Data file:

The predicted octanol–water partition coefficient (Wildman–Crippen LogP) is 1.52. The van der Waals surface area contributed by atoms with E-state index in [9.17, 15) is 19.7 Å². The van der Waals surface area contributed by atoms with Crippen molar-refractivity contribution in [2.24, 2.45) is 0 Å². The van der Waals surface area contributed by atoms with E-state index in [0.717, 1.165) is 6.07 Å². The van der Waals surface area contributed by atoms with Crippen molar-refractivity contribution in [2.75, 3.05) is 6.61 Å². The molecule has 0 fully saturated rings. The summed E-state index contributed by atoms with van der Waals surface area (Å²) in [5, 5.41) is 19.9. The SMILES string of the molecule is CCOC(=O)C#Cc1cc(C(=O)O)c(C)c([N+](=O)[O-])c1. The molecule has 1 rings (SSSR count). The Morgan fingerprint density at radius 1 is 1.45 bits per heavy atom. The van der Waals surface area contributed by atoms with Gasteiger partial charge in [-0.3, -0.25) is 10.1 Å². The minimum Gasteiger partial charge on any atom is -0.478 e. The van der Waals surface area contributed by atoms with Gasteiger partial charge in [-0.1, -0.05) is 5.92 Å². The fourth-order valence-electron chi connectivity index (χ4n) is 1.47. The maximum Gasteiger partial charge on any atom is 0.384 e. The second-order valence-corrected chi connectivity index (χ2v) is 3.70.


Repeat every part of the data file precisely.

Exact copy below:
The predicted octanol–water partition coefficient (Wildman–Crippen LogP) is 1.52. The van der Waals surface area contributed by atoms with E-state index in [9.17, 15) is 19.7 Å². The van der Waals surface area contributed by atoms with Crippen molar-refractivity contribution in [2.24, 2.45) is 0 Å². The van der Waals surface area contributed by atoms with E-state index in [0.717, 1.165) is 6.07 Å². The van der Waals surface area contributed by atoms with Crippen molar-refractivity contribution in [2.75, 3.05) is 6.61 Å². The molecule has 0 fully saturated rings. The summed E-state index contributed by atoms with van der Waals surface area (Å²) in [5, 5.41) is 19.9. The SMILES string of the molecule is CCOC(=O)C#Cc1cc(C(=O)O)c(C)c([N+](=O)[O-])c1. The molecule has 1 rings (SSSR count). The Morgan fingerprint density at radius 1 is 1.45 bits per heavy atom. The van der Waals surface area contributed by atoms with Gasteiger partial charge in [-0.3, -0.25) is 10.1 Å². The minimum Gasteiger partial charge on any atom is -0.478 e. The van der Waals surface area contributed by atoms with Gasteiger partial charge in [-0.1, -0.05) is 5.92 Å². The fourth-order valence-electron chi connectivity index (χ4n) is 1.47. The maximum Gasteiger partial charge on any atom is 0.384 e. The second-order valence-corrected chi connectivity index (χ2v) is 3.70.